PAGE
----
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Through the 11 of Us project, WNPR and CPBN's Institute for Advanced Media are sharing eleven personal stories from veterans and those in their community.In the series, veterans talk about their service and what it means to be a veteran.CPBN is hosting a clothing drive for veterans and their families in Connecticut. Bring new clothing with tags still attached, or gift cards for the purchase of new clothing, to CPBN at 1049 Asylum Avenue in Hartford, attention Mike Komrosky. The drive ends November 17.11 of Us is made possible by Victory Energy Solutions and New England Conservation Services.

Camaraderie Among Veterans Helps Marine Transition Home

Victor Suwatcharapinun
Nicholas Vaughan is an Iraq War veteran who served with the U.S. Marine Corps.
"There's somebody out there to help you. Reach out. And let somebody else talk you through what you're going through."
Nicholas Vaughan

In the days leading up to Veterans Day, WNPR brings you stories from veterans and those in their community.

Nick Vaughan served with the U.S. Marine Corps and is an Iraq War veteran. 

"I think the first time I really, really had a sense that my actions had consequences that mattered was when I deployed for my first time. You can’t screw up. You can’t slack off. Like you need to put all of your effort into everything you do.

"My first two deployments were from 2004 to 2005 and then 2006 to 2007 both in Anbar Province and at that point I had come to the end of my enlistment.

"But with the way that the cycle had worked, there was nobody experienced that was going to be going back for the next deployment. Because I had those two tours' worth of experience, I extended my enlistment for another year just so I could go back and provide some leadership and experience to the people that were going over for their first time.

Credit Victor Suwatcharapinun
Nick Vaughan visited WNPR and talked about his service with the U.S. Marine Corps. He deployed three times to Iraq.

"I think I experienced some of the frustration that everybody else experiences as a veteran when you come back and you’ve put in all of this work and you see what you’ve accomplished and those skills aren’t understood in the outside world. And pretty much you’re starting from the same starting line as some 19-year-old kid that just graduated high school. You have to go through college and go through the whole process all over again.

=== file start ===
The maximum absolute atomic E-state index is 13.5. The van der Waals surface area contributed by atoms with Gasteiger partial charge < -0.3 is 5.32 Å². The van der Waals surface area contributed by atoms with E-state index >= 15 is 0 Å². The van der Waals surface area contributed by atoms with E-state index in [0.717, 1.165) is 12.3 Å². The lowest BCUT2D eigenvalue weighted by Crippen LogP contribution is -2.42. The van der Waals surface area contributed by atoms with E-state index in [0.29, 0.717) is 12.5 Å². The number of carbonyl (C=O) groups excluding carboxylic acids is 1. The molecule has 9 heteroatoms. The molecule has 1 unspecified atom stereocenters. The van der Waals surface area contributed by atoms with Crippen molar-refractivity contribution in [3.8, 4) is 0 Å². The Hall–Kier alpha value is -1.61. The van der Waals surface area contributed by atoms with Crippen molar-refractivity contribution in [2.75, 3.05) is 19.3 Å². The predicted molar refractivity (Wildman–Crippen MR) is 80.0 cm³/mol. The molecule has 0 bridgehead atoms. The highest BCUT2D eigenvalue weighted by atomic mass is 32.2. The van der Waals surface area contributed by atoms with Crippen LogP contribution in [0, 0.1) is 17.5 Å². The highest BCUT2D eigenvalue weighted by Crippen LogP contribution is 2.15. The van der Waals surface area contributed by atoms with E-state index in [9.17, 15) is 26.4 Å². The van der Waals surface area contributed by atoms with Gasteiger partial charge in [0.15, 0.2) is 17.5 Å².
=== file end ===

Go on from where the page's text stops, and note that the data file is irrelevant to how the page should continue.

"I was very lucky in that when I got out, I chose to move in with friends from the Marine Corps who’d gotten out a little bit before me. So I was able to take some of their experience and they’re like, “Look, what you’re feeling is normal. Like, don’t worry about it. Don’t fret. There’s ways around it.” It was a combination of those friends helping me wrap my head around the way my life worked now.  

Credit Courtesy of Nicholas Vaughan
Nick Vaughan (c) during one of his deployments to Iraq

"First and foremost you’re not alone. There’s somebody out there who has gone through, if not exactly what you’ve gone through, something very similar. Don’t hesitate to reach out. One of the things I’ve noticed about all the veterans that I've met since we’ve been out is we’re very eager to help people that are getting out. We don’t want people to struggle. There’s very much an attitude of 'we take care of our own.' There’s somebody out there to help you. You’re not alone. Reach out. And let somebody else talk you through what you’re going through.  

"So for me, Veterans Day is a chance to reconnect to the people I served with, and kind of remember the good and the bad of our old times together." 

Lucy leads Connecticut Public's strategies to deeply connect and build collaborations with community-focused organizations across the state.

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